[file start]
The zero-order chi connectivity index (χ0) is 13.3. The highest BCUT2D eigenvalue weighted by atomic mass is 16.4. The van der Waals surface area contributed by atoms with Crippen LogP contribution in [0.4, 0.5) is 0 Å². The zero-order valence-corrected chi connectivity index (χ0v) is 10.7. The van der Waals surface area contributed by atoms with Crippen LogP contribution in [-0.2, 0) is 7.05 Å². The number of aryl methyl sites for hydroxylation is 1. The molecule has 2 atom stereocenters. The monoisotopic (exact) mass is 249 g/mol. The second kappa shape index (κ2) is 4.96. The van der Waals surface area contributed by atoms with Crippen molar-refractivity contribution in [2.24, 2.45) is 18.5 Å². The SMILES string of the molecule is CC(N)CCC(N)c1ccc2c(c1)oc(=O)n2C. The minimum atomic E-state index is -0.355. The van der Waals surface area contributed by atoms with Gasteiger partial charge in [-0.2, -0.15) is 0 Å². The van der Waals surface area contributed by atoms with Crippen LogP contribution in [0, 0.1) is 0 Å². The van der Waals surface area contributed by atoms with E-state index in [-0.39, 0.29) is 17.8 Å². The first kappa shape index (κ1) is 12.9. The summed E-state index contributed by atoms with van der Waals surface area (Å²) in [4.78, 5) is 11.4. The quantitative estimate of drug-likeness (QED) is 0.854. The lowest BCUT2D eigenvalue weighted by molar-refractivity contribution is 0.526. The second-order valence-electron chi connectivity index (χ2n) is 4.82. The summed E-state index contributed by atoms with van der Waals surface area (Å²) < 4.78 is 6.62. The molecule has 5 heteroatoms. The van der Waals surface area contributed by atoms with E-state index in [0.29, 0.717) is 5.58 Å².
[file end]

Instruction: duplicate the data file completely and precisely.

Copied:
The zero-order chi connectivity index (χ0) is 13.3. The highest BCUT2D eigenvalue weighted by atomic mass is 16.4. The van der Waals surface area contributed by atoms with Crippen LogP contribution in [0.4, 0.5) is 0 Å². The zero-order valence-corrected chi connectivity index (χ0v) is 10.7. The van der Waals surface area contributed by atoms with Crippen LogP contribution in [-0.2, 0) is 7.05 Å². The number of aryl methyl sites for hydroxylation is 1. The molecule has 2 atom stereocenters. The monoisotopic (exact) mass is 249 g/mol. The second kappa shape index (κ2) is 4.96. The van der Waals surface area contributed by atoms with Crippen molar-refractivity contribution in [2.24, 2.45) is 18.5 Å². The SMILES string of the molecule is CC(N)CCC(N)c1ccc2c(c1)oc(=O)n2C. The minimum atomic E-state index is -0.355. The van der Waals surface area contributed by atoms with Gasteiger partial charge in [-0.2, -0.15) is 0 Å². The van der Waals surface area contributed by atoms with Crippen LogP contribution in [0, 0.1) is 0 Å². The van der Waals surface area contributed by atoms with E-state index in [-0.39, 0.29) is 17.8 Å². The first kappa shape index (κ1) is 12.9. The summed E-state index contributed by atoms with van der Waals surface area (Å²) in [4.78, 5) is 11.4. The quantitative estimate of drug-likeness (QED) is 0.854. The lowest BCUT2D eigenvalue weighted by molar-refractivity contribution is 0.526. The second-order valence-electron chi connectivity index (χ2n) is 4.82. The summed E-state index contributed by atoms with van der Waals surface area (Å²) < 4.78 is 6.62. The molecule has 5 heteroatoms. The van der Waals surface area contributed by atoms with E-state index in [0.29, 0.717) is 5.58 Å².